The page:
On the surface, a 37-year-old mayor from South Bend, Indiana, would be a longshot to win the Democratic presidential nomination, especially in an increasingly crowded field. But early into his candidacy, he received the 65,000 individual donations necessary to qualify for a spot on the Democratic debate stage in June.

He said in a March conversation with The Sacramento Bee that he’s resonating with voters because they want the federal congress to follow cities’ lead.

“Historically, it was viewed that federal office is higher than local office,” Buttigieg said. “Today, if you take a look at Washington, a lot of folks would argue that we would be well served if Washington started looking more like our best run cities and towns rather than the other way around.”

He added that President Donald Trump “represents a low bar” and said he has more executive experience than the president and Vice President Mike President. He noted he’d be the first president with military experience since George H.W. Bush.

“To my own surprise, we’re living in a moment — perhaps the only moment in American history — when somebody like me would even be taken seriously,” Buttigieg said during the interview. “There’s a reason for that. We need something completely different.”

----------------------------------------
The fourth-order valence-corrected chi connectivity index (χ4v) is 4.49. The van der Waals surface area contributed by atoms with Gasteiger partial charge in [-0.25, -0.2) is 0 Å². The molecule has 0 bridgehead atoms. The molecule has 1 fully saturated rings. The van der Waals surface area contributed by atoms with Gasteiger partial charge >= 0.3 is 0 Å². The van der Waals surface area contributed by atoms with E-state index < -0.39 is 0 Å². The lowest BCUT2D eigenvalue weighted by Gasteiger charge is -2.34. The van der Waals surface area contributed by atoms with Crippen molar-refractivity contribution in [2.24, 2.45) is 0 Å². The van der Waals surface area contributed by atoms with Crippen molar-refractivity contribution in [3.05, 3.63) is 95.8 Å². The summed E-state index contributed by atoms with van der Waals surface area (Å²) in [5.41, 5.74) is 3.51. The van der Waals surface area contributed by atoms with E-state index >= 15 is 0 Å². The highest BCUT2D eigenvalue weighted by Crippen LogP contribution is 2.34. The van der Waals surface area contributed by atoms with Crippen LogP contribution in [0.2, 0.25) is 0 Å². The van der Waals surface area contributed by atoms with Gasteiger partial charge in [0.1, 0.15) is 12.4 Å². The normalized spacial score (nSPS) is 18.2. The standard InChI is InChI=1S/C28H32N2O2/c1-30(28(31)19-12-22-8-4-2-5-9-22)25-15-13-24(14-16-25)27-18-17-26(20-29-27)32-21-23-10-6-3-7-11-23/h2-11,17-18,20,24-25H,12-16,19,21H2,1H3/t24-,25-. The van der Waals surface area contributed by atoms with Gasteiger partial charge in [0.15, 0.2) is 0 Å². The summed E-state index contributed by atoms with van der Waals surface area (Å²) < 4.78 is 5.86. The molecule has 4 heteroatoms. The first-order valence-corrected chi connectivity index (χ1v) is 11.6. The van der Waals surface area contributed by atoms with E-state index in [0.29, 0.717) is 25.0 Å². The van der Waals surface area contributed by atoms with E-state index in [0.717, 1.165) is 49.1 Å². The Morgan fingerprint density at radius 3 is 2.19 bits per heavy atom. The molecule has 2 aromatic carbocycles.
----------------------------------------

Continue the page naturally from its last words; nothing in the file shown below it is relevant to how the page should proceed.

4. He says he’s not holding out for another elected office

Buttigieg is adamant that he actually wants to be president. While he acknowledges he’s serving his eighth and final year as mayor, he said he doesn’t have his eye on another office.

“I don’t believe in running for an office so that you could run for some other office,” he said. “If that were the plan, I’d be doing something easier than what I’m doing.”

5. His husband’s Twitter game is on point

While speaking to reporters before a March 28 event in San Francisco, Buttigieg was asked if his husband, Chasten, will have a role on the campaign trail. He immediately pointed behind the cameras, saying, “Yeah, I think he’s standing over there.”

Buttigieg added that Chasten is passionate about education and family. “His story is a part of my story,” Buttigieg said. “Some of the time, he’s holding down the fort back in South Bend. But he’ll be on the road with us quite a bit, both because I love to be around him and because he’s a real asset in introducing ourselves around the country.”

Chasten also has quite Twitter personality. From his response to Chrissy Teigen’s follow to adorable dog picture to aimlessly staring outside the window while waiting for UberEats, he’s gained some notoriety.

He even received praise from Douglas Emhoff — the husband of California Sen. Kamala Harris.

Chasten Buttigieg is taking his newfound online popularity in stride, though he acknowledges, “This new exposure can be very weird,” adding, “I’m not sure if I’ll ever get used to teenagers taking pictures of me and then running away giggling when I look up and see them pointing their phones at me.” But with great notoriety comes great responsibility. This is why he has vowed to no longer smell deodorants at Target. “They’re always watching.”